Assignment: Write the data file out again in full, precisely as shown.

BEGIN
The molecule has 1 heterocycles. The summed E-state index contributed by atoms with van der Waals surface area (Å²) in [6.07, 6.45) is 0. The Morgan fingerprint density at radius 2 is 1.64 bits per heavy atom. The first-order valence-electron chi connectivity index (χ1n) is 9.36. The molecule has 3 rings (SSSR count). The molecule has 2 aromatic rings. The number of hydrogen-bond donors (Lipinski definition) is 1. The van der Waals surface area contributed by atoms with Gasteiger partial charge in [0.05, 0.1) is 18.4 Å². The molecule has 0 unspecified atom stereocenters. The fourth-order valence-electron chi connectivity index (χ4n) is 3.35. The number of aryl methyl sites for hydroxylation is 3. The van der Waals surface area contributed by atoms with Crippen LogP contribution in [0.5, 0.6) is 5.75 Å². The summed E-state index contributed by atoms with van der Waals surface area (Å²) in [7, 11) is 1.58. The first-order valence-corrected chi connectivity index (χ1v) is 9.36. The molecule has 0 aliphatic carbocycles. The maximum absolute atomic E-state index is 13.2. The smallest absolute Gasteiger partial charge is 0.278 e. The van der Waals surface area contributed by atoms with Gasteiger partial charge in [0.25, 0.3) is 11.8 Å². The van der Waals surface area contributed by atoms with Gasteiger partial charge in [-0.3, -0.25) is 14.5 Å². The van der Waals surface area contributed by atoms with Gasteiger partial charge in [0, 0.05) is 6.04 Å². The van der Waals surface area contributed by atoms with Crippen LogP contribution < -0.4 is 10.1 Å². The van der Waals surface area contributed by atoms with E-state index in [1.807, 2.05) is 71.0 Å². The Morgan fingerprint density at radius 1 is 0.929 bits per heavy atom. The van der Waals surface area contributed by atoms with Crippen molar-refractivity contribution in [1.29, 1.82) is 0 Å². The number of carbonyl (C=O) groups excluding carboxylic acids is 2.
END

The molecule has 1 heterocycles. The summed E-state index contributed by atoms with van der Waals surface area (Å²) in [6.07, 6.45) is 0. The Morgan fingerprint density at radius 2 is 1.64 bits per heavy atom. The first-order valence-electron chi connectivity index (χ1n) is 9.36. The molecule has 3 rings (SSSR count). The molecule has 2 aromatic rings. The number of hydrogen-bond donors (Lipinski definition) is 1. The van der Waals surface area contributed by atoms with Gasteiger partial charge in [0.05, 0.1) is 18.4 Å². The molecule has 0 unspecified atom stereocenters. The fourth-order valence-electron chi connectivity index (χ4n) is 3.35. The number of aryl methyl sites for hydroxylation is 3. The van der Waals surface area contributed by atoms with Crippen LogP contribution in [0.5, 0.6) is 5.75 Å². The summed E-state index contributed by atoms with van der Waals surface area (Å²) in [7, 11) is 1.58. The first-order valence-corrected chi connectivity index (χ1v) is 9.36. The molecule has 0 aliphatic carbocycles. The maximum absolute atomic E-state index is 13.2. The smallest absolute Gasteiger partial charge is 0.278 e. The van der Waals surface area contributed by atoms with Gasteiger partial charge in [0.25, 0.3) is 11.8 Å². The van der Waals surface area contributed by atoms with Gasteiger partial charge in [-0.3, -0.25) is 14.5 Å². The van der Waals surface area contributed by atoms with Gasteiger partial charge in [0, 0.05) is 6.04 Å². The van der Waals surface area contributed by atoms with Crippen LogP contribution < -0.4 is 10.1 Å². The van der Waals surface area contributed by atoms with E-state index in [1.807, 2.05) is 71.0 Å². The Morgan fingerprint density at radius 1 is 0.929 bits per heavy atom. The van der Waals surface area contributed by atoms with Crippen molar-refractivity contribution in [1.29, 1.82) is 0 Å². The number of carbonyl (C=O) groups excluding carboxylic acids is 2.